National Open Letter - Transform public health care

At CDM, we believe in evidence-based policy solutions that get to the root of problems. In January, we launched a national open letter campaign outlining 5 paths for reform to help alleviate the strain on our system and improve the quality of care. You can read the letter below.  

This campaign garnered 648 signatures, contacting 321 federal ridings across Canada.

We officially closed the letter to signatures on June 16th, 2023. However, our mission extends beyond the open letter. In recent months, we have been working hard to raise awareness and push for reforms. Feel free to contact us to learn more. 

Federal open letter: Transform public health care with public solutions 

In 2020, our health care system and the professionals that constitute it were hailed as heroes for the remarkable adaptations that were made to an unknown and evolving novel virus. Canadians heeded advice to seek care only in emergency situations, and collectively, hospitals weathered the pandemic’s early storms.

However, many parts of our health care system did not fare as well, especially long-term care. Now that chronic health needs have grown exponentially, Canadians are being confronted with a health care system and workforce facing unprecedented strain.

One significant strength of universal health systems is the ability to co-ordinate the most appropriate patient care, at the right time and in the right place. Yet, our health system underutilizes this advantage. Though the scale of the current health system crisis is new, existing solutions that leverage this advantage are well-established and well-studied.

As physicians and trainees, we are writing to you in support of five paths for reform proposed by Canadian Doctors for Medicare:

(1) Team-Based Primary Care,

(2) Pharmacare,

(3) Single-Entry Specialist Referrals

(4) Home Care

(5) Health Human Resource Planning

Team-Based Primary Care: Health care systems built on robust primary care have better outcomes, lower costs and better equity. Everyone in Canada needs a relationship not just with a single family physician, but with a primary care team, or patient-centered medical home. Team-based primary care allows patients to access multiple professionals like nurses, dieticians, and physiotherapists to more comprehensively address their health care needs. Though some in Canada are fortunate to be cared for in this way, access to these models of care is scattered and in short supply. Further exacerbating this shortage is that many of the hardest hit communities during the pandemic, have the worst access to these teams.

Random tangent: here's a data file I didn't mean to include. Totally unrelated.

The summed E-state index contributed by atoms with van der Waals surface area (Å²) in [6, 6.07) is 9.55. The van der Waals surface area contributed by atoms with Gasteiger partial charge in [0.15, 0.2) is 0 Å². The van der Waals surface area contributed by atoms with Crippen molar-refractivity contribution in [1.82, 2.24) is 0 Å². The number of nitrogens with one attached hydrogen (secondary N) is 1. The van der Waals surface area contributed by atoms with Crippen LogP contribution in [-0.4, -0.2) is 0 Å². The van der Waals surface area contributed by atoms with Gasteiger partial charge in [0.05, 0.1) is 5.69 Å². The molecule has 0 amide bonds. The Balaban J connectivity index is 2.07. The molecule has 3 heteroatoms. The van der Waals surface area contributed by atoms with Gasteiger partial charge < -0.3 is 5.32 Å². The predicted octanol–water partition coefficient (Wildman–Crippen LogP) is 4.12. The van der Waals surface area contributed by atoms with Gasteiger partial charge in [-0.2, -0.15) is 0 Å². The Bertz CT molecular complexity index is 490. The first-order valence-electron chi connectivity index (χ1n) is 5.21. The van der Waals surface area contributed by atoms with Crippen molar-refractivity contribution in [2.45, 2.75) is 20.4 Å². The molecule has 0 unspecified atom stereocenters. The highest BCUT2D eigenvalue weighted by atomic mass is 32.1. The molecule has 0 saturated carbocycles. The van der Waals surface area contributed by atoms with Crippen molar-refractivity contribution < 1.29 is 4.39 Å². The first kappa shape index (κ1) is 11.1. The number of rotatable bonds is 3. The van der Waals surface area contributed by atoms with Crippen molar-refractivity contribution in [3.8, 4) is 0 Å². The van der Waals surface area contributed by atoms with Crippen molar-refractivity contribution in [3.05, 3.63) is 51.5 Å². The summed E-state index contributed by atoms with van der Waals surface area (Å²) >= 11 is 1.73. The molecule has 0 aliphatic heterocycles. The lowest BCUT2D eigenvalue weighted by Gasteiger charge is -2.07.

Pharmacare: Despite the federal Supply and Confidence agreement reached between the federal Liberals and NDP, there have been few signs of progress on a universal, public plan. This is concerning given their commitments to introduce legislation before the end of 2023 – a deadline that is rapidly approaching. This stalled progress comes amidst decades of research that show such a plan will improve patient outcomes, reduce health care costs and enhance health system sustainability. 

Single-Entry Specialist Referrals: Most specialist referrals in Canada are made directly between individual family physicians and individual specialists. This results in unnecessarily prolonged waits for patients. A single-entry referral model creates a single pathway that directs each patient to the next available provider based on urgency of care. When responsibilities for evaluating and treating patients are shared by a cooperative group of providers, like a surgeon and physiotherapist, patients receive both faster and higher-quality care.

Home Care: Nearly 100% of older Canadians want to receive care in their own homes for as long as possible, and avoid institutionalization in long-term care.  Yet compared to several other OECD countries, such as Denmark, Canada’s total per capita continuing care spending- which includes spending on home care and long-term care institutions- falls significantly short.  In addition, Canada spends proportionately less on home care and more on long-term care.  Correcting this underfunding and misallocation, along with developing and legislating national standards for public home care, should be a top priority at this time.

Health Human Resource Planning: Currently, each of Canada’s 13 provinces and territories have a unique set of physician licensing requirements and fees. Physicians are often called upon to work across jurisdictions to fill gaps in coverage, most notably in rural areas. Shifting to a pan-Canadian licensure instead would help to reduce many of the barriers associated with these care gaps.

In the long-term, Canada should take a proactive approach to health human resource planning by creating evidence-based models to better predict the number and type of health care professionals we need. Using population demographic information to anticipate the future health needs of Canadians can ensure we have enough time to adjust our health professional training pathways (i.e. residency programs) to better suit patients’ needs.

We recognize that the scale of each these proposals vary, as does the level of collaboration required across jurisdictions. Some proposals can be implemented sooner than others, but work on all can be advanced now. We also recognize the totality of health system reform that must also be undertaken includes many other domains.

We would welcome the opportunity to meet to discuss how to better advance these proposals for change, and facilitate co-operation between federal and provincial/territorial leaders.